There’s always more to the story

Fixing up an old house is a recurring theme in our lives. My wife and I have moved 14 times in  our several years of marriage. Many times it’s been into an old house and renovation before moving in has rarely been an option. The closest we came was re-doing some flooring before moving in, but for the most part, we have learned to live around renovations.
An old friend once said a good wife could put up with unfinished gyproc for two years. I think my wife has passed that test a couple of times.
Last Saturday, after a long list of not so heavy jobs got done, it was drawn to my attention by word or by deed that the main door from our dining area to the BBQ patio was sticking. It was sticking because during a couple of heavy rains, the eavestrough overflowed and water came down the wall. It flooded the door step which swelled up and caused the door to go beyond sticky. If we had to pull any harder on it, the door knob would have come off.
So, at 8 p.m. on a Saturday evening, off came the door. The trusty old Stanley steel plane did its magic but it wasn’t enough. The only solution was to take off a blade width with the circular saw. That worked and then the door opened and closed freely.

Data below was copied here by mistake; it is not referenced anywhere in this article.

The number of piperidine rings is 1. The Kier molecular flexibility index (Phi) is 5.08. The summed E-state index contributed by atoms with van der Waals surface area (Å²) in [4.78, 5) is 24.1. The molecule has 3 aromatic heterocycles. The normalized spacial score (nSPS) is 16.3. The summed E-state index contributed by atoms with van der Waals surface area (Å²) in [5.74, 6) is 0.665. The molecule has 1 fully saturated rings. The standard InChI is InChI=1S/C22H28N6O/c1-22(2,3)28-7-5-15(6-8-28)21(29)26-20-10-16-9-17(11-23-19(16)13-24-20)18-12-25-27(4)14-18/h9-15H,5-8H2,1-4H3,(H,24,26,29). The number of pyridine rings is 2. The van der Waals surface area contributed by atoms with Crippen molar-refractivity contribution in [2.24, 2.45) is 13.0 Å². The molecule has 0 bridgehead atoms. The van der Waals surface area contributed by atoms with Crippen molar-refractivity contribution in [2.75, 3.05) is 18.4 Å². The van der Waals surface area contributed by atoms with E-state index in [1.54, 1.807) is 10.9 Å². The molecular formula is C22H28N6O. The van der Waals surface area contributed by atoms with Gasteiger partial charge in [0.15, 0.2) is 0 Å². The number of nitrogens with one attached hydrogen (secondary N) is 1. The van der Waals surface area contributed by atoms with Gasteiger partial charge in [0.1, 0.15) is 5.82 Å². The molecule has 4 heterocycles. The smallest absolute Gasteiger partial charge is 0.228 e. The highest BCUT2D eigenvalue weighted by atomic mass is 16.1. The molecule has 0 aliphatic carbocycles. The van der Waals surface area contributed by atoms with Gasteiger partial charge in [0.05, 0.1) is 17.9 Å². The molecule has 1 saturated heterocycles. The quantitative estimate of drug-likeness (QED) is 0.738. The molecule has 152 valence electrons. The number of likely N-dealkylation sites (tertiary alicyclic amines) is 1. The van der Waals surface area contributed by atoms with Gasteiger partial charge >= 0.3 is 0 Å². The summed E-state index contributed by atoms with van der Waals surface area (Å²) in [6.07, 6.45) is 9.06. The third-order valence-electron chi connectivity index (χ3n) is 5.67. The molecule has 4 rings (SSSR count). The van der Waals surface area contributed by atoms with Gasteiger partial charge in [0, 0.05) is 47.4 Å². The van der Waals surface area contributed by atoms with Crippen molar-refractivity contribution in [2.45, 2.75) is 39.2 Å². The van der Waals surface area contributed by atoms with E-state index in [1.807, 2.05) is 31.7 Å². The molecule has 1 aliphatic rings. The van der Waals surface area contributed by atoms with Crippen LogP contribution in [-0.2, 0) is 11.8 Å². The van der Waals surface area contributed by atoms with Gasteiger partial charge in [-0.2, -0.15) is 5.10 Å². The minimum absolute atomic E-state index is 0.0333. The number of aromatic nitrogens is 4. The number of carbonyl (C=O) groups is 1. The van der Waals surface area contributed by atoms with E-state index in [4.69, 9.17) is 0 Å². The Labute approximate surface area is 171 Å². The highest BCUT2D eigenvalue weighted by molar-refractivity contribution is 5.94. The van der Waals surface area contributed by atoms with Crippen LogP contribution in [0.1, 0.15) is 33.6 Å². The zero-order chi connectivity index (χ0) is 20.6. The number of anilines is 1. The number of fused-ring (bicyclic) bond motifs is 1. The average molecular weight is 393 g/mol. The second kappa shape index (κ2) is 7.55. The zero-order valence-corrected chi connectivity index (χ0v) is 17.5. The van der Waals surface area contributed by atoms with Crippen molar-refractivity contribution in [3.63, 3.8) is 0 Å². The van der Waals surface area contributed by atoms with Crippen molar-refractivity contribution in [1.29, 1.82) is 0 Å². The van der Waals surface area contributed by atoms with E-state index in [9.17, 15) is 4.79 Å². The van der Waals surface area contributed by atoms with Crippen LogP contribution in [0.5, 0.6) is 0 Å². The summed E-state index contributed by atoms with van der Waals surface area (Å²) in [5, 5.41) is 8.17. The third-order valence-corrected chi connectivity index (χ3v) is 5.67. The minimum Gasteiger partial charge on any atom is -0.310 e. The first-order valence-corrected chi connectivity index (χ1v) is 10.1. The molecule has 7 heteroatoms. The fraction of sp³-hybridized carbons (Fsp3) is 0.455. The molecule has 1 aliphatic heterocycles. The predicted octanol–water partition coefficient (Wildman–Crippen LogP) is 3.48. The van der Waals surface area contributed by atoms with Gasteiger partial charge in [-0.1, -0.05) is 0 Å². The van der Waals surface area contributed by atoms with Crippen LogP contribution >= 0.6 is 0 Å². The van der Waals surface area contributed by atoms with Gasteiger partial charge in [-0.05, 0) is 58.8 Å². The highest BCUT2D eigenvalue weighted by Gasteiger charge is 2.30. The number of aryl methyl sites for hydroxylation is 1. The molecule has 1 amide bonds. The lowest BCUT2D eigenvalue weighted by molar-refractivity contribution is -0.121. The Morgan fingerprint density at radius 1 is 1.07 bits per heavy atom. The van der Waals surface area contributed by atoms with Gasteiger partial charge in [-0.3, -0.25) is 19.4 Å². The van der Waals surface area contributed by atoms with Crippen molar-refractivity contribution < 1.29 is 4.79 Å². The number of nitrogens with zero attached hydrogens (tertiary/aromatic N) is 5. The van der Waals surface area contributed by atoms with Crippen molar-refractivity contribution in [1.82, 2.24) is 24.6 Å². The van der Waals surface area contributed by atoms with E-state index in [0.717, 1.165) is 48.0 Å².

Not to be deterred, I went back at it Monday night and found  a new storm door, so that meant the next step is to take off the ugly old storm door, repair the frame and install the “new” old door.
As the title suggests, there’s always more to the story. The frame is damaged a bit at the bottom with rain-induced rot. Apparently, in the 100 plus years this house has stood the test of time, a few rain showers have overflowed the eavestrough and wetted down the door frame.
Taking off the brick mould exposed some hollow uninsulated wall spaces which will have to be fixed. It also revealed two little treasures. Hidden in the hollow of the wall, were the longest porcelain wiring tubes that I have ever seen. After the dust came off, they proved to be very shiny little novelties, no value just novel.
There’s a lesson in this little three foot by seven foot piece of the world called our kitchen doorway.
There is indeed always more to the story. It doesn’t matter what area of life you look at, be it politics, government, social interaction, commerce or our relationships with others, there’s always more than what appears on the surface.
Renovating an old house holds other lessons too. There’s always some little treasure buried in a situation, there’s always a cause for a problem. There’s usually a solution too.
So, as a proud owner of a very old house, I will probably be able to keep on re-disovering these truths for a while yet. Seeing as my wife says she has no intention to move again, I may actually get to finish this house to the level we really want to do so.
And I guess I better invest in a good ladder as it looks like eavestroughs always need to be cleaned out. That is if I want that door to ever stop sticking.

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